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Song of Scarabaeus Mass Market Paperback – April 27, 2010

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Product Details

  • Series: Scarabaeus (Book 1)
  • Mass Market Paperback: 368 pages
  • Publisher: Harper Voyager (April 27, 2010)
  • Language: English
  • ISBN-10: 0061934739
  • ISBN-13: 978-0061934735
  • Product Dimensions: 4.2 x 0.9 x 6.8 inches
  • Shipping Weight: 3.2 ounces (View shipping rates and policies)
  • Average Customer Review: 4.1 out of 5 stars  See all reviews (50 customer reviews)
  • Amazon Best Sellers Rank: #1,578,047 in Books (See Top 100 in Books)

Editorial Reviews

From Publishers Weekly

Starred Review. This brilliantly conceived debut heralds a significant new talent. The secretive interstellar government called the Crib unleashed its biocyph terraforming technology on the planet Scarabaeus, but something went very wrong. Only sensitive, talented Edie Sha'nim, an orphan raised by the Crib and taught to program biocyph seeds, knows what happened. Rebel Fringe colonies, determined to escape the Crib's clutches, send freedom fighters to kidnap Edie, telepathically link her to handsome thug Finn, and promise her liberty if she shows them how to prevent the biocyph seeds' annual deactivation. Edie wants to trust Finn and help the rebels, but she doesn't dare explain her part in Scarabaeus's transformation into a planet of horrifying death. Creasy's convincing scientific speculation, appealing characterizations, and eerie alien landscapes make this science fiction romance deeply satisfying. (May)
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“This brilliantly conceived debut heralds a significant new talent....Creasy’s convincing scientific speculation, appealing characterizations, and eerie alien landscapes make this science fiction romance deeply satisfying.” (Publishers Weekly (starred review))

“Traditionally, readers of fantasy are looking for well-developed characters while SF fans want plot and action. Song of Scarabaeus definitely has both going for it.” (Robin Hobb)

“The tension never lets up, both in the action and between the characters, from the first page to the last.” (Trudi Canavan, New York Times bestselling author)

“A powerful debut…gripping characterization, non-stop action, fascinating biological speculation, and a dash of romance. Don’t miss it!” (Linnea Sinclair)

“A writer to watch. … The biological speculation rings with truth and possibility, the terraforming-gone-wrong creates an environment of delicious creepiness, and Creasy’s imaginatively-constructed universe draws the reader in.” (Vonda N. McIntyre)

More About the Author

I grew up in a tumbling-down Victorian house in the Midlands, UK, where I tapped out my first stories on a tiny blue typewriter. After moving to southeastern Australia as a teenager, my love of all things fantastical hooked me on science fiction. Then I grew up -- but I still play with words. Marriage to an American resulted in a second intercontinental move, and I lived in Arizona for five years. I now live in Melbourne, Australia, with my husband and daughter.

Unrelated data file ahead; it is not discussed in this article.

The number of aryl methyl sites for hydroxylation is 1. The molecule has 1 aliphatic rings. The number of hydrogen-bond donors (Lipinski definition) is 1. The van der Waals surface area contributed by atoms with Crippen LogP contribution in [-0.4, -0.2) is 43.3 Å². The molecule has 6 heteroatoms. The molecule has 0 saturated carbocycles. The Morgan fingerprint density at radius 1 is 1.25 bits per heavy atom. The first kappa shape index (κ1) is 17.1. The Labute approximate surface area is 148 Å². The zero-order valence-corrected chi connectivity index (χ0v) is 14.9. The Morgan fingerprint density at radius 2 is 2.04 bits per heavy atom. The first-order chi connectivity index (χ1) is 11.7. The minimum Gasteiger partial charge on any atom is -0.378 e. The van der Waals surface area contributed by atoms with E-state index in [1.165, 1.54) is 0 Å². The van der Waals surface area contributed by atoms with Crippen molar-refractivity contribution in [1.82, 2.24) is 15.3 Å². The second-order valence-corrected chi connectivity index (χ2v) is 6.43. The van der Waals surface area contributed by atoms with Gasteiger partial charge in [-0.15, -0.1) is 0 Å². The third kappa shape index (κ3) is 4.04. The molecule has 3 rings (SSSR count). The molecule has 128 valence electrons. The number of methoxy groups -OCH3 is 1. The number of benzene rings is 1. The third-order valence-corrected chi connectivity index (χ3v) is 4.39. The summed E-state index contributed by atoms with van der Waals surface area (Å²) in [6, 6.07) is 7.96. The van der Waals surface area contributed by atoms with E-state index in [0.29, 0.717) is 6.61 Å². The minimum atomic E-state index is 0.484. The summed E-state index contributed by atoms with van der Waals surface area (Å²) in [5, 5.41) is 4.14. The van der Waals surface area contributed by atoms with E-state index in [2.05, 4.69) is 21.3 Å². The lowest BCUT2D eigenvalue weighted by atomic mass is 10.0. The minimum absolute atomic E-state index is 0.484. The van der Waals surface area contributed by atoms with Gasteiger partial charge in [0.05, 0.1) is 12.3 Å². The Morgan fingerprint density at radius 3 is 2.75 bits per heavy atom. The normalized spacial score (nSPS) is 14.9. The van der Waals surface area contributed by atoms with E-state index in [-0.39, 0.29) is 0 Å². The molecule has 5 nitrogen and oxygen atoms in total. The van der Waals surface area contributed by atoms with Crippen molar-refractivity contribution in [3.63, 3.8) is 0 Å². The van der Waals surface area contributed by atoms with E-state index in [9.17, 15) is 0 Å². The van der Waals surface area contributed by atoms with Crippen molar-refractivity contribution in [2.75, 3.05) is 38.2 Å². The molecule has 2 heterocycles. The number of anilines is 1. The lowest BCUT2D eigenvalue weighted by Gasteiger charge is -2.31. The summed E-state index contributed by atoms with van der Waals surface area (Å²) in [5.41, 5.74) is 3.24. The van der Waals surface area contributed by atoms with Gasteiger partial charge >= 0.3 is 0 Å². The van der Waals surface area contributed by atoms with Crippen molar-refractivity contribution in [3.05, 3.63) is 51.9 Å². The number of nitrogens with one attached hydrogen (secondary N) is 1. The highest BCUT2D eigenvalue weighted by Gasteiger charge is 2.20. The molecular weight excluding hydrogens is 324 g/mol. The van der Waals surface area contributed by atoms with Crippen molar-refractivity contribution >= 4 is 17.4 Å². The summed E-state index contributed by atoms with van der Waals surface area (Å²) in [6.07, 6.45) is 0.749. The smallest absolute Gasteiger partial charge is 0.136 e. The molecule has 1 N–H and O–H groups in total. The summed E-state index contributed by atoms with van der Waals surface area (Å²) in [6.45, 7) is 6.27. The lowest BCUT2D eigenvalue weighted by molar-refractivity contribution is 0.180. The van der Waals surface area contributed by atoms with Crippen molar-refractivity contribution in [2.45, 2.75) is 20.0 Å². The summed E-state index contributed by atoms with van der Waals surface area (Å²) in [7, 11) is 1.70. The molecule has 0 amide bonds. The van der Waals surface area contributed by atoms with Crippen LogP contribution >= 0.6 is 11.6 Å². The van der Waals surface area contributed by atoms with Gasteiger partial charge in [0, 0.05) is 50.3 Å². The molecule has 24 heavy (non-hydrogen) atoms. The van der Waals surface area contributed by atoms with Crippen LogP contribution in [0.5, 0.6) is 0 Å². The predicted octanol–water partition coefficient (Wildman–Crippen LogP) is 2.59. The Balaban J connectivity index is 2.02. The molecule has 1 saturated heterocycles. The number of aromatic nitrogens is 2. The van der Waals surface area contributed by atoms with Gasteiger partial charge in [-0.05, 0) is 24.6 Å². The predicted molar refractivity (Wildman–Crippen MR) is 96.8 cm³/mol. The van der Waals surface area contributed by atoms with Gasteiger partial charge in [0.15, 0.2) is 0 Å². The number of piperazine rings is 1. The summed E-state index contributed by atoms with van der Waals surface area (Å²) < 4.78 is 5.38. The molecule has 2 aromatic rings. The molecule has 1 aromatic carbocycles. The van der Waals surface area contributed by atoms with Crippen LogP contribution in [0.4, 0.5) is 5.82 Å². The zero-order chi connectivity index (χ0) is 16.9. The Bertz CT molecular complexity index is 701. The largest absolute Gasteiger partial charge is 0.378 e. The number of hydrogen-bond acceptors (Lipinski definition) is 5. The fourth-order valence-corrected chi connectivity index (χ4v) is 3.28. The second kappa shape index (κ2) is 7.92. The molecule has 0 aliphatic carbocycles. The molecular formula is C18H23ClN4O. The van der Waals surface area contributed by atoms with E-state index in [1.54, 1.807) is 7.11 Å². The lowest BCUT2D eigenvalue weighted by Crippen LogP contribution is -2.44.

I write SF adventure stories with a touch of romance. Song of Scarabaeus (2010) was nominated for the 2010 Philip K. Dick Award and the 2010 Aurealis Award for Best SF Novel. The sequel is Children of Scarabaeus (2011).

Customer Reviews

I can not wait until the next book is released in April 2011.
There are also some unresolved plot elements by the end of the book, although the main story arc is more or less complete.
I would certainly recommend this book to anyone who enjoys Science Fiction adventure tales with a twist of romance.
Cary Morton

Most Helpful Customer Reviews

17 of 17 people found the following review helpful By SciFiChick VINE VOICE on April 27, 2010
Format: Mass Market Paperback
Prodigy Edie Sha'nim was trained at a young age to program technology called biocyph. But when she is kidnapped by mercenaries wanting to exploit her gift, she is given a taste of actual freedom away from the forced labor of the Crib government. Edie is assigned a bodyguard, Finn, who has no choice in the matter. But the two must work together to fight for their freedom against the mercenaries and the Crib.

Creasy has created a fascinating universe of advanced technology with debatable repercussions. Edie and Finn have great chemistry and are a bit of an "odd couple," being complete opposites. Edie is naturally submissive and highly emotional. Whereas, Finn is stoic and rebellious. With subtle description, the characters and landscapes jump off the page. And within the first few chapters, I was pulled into the story.

This was a highly impressive science fiction novel from a promising new author. The technology was described enough to seem believable, yet not enough to get bogged down in explanation. And its blend of technology and moral ethics was surprisingly fresh. With plenty of mystery, danger, suspense, intrigue, and alien life - fans of the genre will definitely enjoy this exciting debut. Ending in a mild cliffhanger, readers like me will be eager for a sequel.